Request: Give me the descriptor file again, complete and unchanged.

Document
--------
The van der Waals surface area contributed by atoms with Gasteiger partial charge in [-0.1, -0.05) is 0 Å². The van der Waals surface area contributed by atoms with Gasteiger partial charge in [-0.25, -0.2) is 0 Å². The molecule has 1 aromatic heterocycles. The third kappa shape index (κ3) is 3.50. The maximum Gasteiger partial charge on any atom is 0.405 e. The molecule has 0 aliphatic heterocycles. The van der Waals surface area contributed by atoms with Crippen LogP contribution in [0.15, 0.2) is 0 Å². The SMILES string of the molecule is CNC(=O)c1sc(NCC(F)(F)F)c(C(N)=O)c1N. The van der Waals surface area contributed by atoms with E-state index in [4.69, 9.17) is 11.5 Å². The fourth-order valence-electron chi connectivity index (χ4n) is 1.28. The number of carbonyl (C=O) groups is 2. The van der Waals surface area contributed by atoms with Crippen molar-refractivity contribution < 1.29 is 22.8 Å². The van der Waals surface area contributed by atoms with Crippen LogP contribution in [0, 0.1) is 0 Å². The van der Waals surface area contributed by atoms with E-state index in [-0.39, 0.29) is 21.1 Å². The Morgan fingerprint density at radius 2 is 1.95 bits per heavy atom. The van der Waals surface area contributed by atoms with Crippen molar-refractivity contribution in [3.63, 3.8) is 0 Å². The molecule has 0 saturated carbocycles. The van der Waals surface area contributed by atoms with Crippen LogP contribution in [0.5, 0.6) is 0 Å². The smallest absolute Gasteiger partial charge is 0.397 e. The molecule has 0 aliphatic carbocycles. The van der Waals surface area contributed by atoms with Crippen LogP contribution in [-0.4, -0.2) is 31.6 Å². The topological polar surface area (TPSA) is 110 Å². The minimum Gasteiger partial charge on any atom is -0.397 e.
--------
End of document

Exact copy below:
The van der Waals surface area contributed by atoms with Gasteiger partial charge in [-0.1, -0.05) is 0 Å². The van der Waals surface area contributed by atoms with Gasteiger partial charge in [-0.25, -0.2) is 0 Å². The molecule has 1 aromatic heterocycles. The third kappa shape index (κ3) is 3.50. The maximum Gasteiger partial charge on any atom is 0.405 e. The molecule has 0 aliphatic heterocycles. The van der Waals surface area contributed by atoms with Crippen LogP contribution in [0.15, 0.2) is 0 Å². The SMILES string of the molecule is CNC(=O)c1sc(NCC(F)(F)F)c(C(N)=O)c1N. The van der Waals surface area contributed by atoms with E-state index in [4.69, 9.17) is 11.5 Å². The fourth-order valence-electron chi connectivity index (χ4n) is 1.28. The number of carbonyl (C=O) groups is 2. The van der Waals surface area contributed by atoms with Crippen molar-refractivity contribution < 1.29 is 22.8 Å². The van der Waals surface area contributed by atoms with Crippen LogP contribution in [0, 0.1) is 0 Å². The van der Waals surface area contributed by atoms with E-state index in [-0.39, 0.29) is 21.1 Å². The Morgan fingerprint density at radius 2 is 1.95 bits per heavy atom. The van der Waals surface area contributed by atoms with Crippen molar-refractivity contribution in [3.63, 3.8) is 0 Å². The molecule has 0 saturated carbocycles. The van der Waals surface area contributed by atoms with Crippen LogP contribution in [0.5, 0.6) is 0 Å². The smallest absolute Gasteiger partial charge is 0.397 e. The molecule has 0 aliphatic carbocycles. The van der Waals surface area contributed by atoms with Crippen LogP contribution in [-0.4, -0.2) is 31.6 Å². The topological polar surface area (TPSA) is 110 Å². The minimum Gasteiger partial charge on any atom is -0.397 e.